Top 5 Mistakes By Companies When Dealing With Sexual Harassment

You’re a leader at a medium sized organisation. You’ve done your bit to ensure that your company complies with the regulations of the Sexual Harassment Of Women At Workplace Act. Did it help? Have the number of cases on sexual harassment come down since? Do your employees feel a sense of security and comfort when they travel to work everyday?

SHEROES, the growth network for women, has been working with a number of companies to put mechanisms in place to address sexual harassment and make workplaces safer for all. In the process, we observed certain patterns in the implementation of the Act, that have prevented businesses from ensuring the effectiveness of its recommendations, as follows…

  1. Not moving aggressively on grievances raised by employees — More often than not we have seen that companies tend to neglect grievances raised by their employees related to sexual harassment incidents they might have faced at work. Being able to raise a complaint requires a lot of courage, given the social stigma attached to it. Not acting fast enough on the complaint, and not communicating with the survivor on the actions that are being taken, creates scope for fear and paranoia to creep in — eventually leading to the survivor and not the perpetrator to leave the organization
  2. Sensitisation of HR/ International Complaints Committee (ICC) — While companies may have an Internal Complaints Committee in place, the members have no idea about the provisions of the Sexual Harassment Act or how to deal with a complaint. Companies need to invest not only in the constitution of the ICC, but also ensuring that a proper orientation is conducted for all members of the ICC. The ICC members should also be provided with case studies & real life examples of how grievances were dealt with in other firms.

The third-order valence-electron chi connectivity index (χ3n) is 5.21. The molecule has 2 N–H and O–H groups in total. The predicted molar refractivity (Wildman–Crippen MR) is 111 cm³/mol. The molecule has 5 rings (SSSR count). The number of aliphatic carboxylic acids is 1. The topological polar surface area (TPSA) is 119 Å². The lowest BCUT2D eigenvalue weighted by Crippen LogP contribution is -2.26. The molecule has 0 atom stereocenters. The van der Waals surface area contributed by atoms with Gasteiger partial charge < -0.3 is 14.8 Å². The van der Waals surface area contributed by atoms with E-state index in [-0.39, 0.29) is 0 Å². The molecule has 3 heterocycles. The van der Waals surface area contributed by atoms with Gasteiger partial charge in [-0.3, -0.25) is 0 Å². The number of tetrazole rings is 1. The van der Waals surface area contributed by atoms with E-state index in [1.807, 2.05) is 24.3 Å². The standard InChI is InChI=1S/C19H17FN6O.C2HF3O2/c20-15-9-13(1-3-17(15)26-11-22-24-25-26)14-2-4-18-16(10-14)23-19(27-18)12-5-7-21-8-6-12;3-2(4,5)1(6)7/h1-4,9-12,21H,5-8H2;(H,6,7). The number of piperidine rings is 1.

3. Having a support system/ helpline — Most guidelines by the Sexual Harassment Act are focused on addressal of sexual harassment, once it occurs. Companies must realise that this is not enough. Having a support system in place, which engages employees on a regular basis is key to making sure that harassment can be prevented in its early stages. While running the AskSHEROES helpline, a place for female employees to reach out to counselors & seek support, we observed that several women who reached out to us wanted to deal with whatever harassment they were facing on their own, but were unsure how. Just giving them the confidence to be able to go and tell the harasser that their behavior is unwelcome went a long way in preventing these cases from escalating.
  4. Lack of visibility — One company that we visited had their six page long sexual harassment policy taped to their notice boards. No employee is going to have the time and patience to read the complete policy. As an employer make sure that you have posters, which clearly call out your stand on sexual harassment and the consequences of being found indulging in it. Also be sure to send out email communication with a link to your policy and the members of the ICC.
  5. Not conducting regular workshops — Many companies make the mistake of conducting trainings for their employees only once when the employee joins. Incidents of sexual harassment can occur anytime. Make sure you have a schedule to conduct trainings at least once every quarter. Online trainings is a great replacement for in-person workshops, which tend to have a significant overhead in terms of logistics cost. Traditional forms of training content doesn’t work anymore. The content needs to appeal to the social media savvy audience of today, but at the same time inculcate better awareness about the provisions of the policies that are in place. Regular trainings ensure that the ideas you’re trying to convey get reinforced in people’s minds.

Most companies look at the Sexual Harassment Act as something that has been imposed on them, something that is mandated by law given that they are a registered company.

The biggest change that you can bring is by altering your perspective — having mechanisms in place to prevent sexual harassment are essential to building a culture that fosters innovation.

Ultimately, building a workplace that is free of harassment, that is inclusive, is instrumental in building a successful business.